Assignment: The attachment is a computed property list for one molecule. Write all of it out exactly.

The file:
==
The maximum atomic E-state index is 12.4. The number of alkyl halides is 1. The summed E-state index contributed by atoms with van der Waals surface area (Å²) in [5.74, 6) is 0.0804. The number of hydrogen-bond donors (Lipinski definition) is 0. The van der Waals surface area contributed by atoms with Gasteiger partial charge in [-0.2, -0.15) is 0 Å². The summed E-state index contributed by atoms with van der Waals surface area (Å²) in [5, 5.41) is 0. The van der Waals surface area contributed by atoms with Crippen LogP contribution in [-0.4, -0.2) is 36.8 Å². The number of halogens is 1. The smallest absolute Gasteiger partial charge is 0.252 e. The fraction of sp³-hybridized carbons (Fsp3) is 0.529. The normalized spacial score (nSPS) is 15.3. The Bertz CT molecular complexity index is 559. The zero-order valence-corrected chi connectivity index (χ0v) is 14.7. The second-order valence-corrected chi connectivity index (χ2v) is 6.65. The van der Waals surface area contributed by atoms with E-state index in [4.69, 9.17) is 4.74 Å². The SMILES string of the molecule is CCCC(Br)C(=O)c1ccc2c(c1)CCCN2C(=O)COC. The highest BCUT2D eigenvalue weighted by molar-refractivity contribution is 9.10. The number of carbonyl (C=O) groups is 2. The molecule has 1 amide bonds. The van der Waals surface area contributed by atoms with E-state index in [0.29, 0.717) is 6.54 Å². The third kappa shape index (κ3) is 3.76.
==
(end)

The maximum atomic E-state index is 12.4. The number of alkyl halides is 1. The summed E-state index contributed by atoms with van der Waals surface area (Å²) in [5.74, 6) is 0.0804. The number of hydrogen-bond donors (Lipinski definition) is 0. The van der Waals surface area contributed by atoms with Gasteiger partial charge in [-0.2, -0.15) is 0 Å². The summed E-state index contributed by atoms with van der Waals surface area (Å²) in [5, 5.41) is 0. The van der Waals surface area contributed by atoms with Crippen LogP contribution in [-0.4, -0.2) is 36.8 Å². The number of halogens is 1. The smallest absolute Gasteiger partial charge is 0.252 e. The fraction of sp³-hybridized carbons (Fsp3) is 0.529. The normalized spacial score (nSPS) is 15.3. The Bertz CT molecular complexity index is 559. The zero-order valence-corrected chi connectivity index (χ0v) is 14.7. The second-order valence-corrected chi connectivity index (χ2v) is 6.65. The van der Waals surface area contributed by atoms with E-state index in [4.69, 9.17) is 4.74 Å². The SMILES string of the molecule is CCCC(Br)C(=O)c1ccc2c(c1)CCCN2C(=O)COC. The highest BCUT2D eigenvalue weighted by molar-refractivity contribution is 9.10. The number of carbonyl (C=O) groups is 2. The molecule has 1 amide bonds. The van der Waals surface area contributed by atoms with E-state index in [0.29, 0.717) is 6.54 Å². The third kappa shape index (κ3) is 3.76.